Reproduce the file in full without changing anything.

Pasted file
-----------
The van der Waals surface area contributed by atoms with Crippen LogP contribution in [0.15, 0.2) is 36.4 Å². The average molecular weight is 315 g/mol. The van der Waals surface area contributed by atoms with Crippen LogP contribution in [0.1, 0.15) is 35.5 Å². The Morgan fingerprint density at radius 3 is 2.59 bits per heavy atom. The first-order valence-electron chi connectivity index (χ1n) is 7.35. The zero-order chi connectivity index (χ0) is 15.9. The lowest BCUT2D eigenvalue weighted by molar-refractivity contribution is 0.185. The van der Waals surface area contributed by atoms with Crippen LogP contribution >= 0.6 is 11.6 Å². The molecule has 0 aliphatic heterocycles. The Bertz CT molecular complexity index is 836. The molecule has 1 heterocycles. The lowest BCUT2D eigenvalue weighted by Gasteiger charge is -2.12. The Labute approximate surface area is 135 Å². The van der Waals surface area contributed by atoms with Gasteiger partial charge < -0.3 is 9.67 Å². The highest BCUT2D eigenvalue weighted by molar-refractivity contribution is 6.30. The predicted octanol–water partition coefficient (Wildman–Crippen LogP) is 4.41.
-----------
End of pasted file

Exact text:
The van der Waals surface area contributed by atoms with Crippen LogP contribution in [0.15, 0.2) is 36.4 Å². The average molecular weight is 315 g/mol. The van der Waals surface area contributed by atoms with Crippen LogP contribution in [0.1, 0.15) is 35.5 Å². The Morgan fingerprint density at radius 3 is 2.59 bits per heavy atom. The first-order valence-electron chi connectivity index (χ1n) is 7.35. The zero-order chi connectivity index (χ0) is 15.9. The lowest BCUT2D eigenvalue weighted by molar-refractivity contribution is 0.185. The van der Waals surface area contributed by atoms with Crippen LogP contribution >= 0.6 is 11.6 Å². The molecule has 0 aliphatic heterocycles. The Bertz CT molecular complexity index is 836. The molecule has 1 heterocycles. The lowest BCUT2D eigenvalue weighted by Gasteiger charge is -2.12. The Labute approximate surface area is 135 Å². The van der Waals surface area contributed by atoms with Gasteiger partial charge < -0.3 is 9.67 Å². The highest BCUT2D eigenvalue weighted by molar-refractivity contribution is 6.30. The predicted octanol–water partition coefficient (Wildman–Crippen LogP) is 4.41.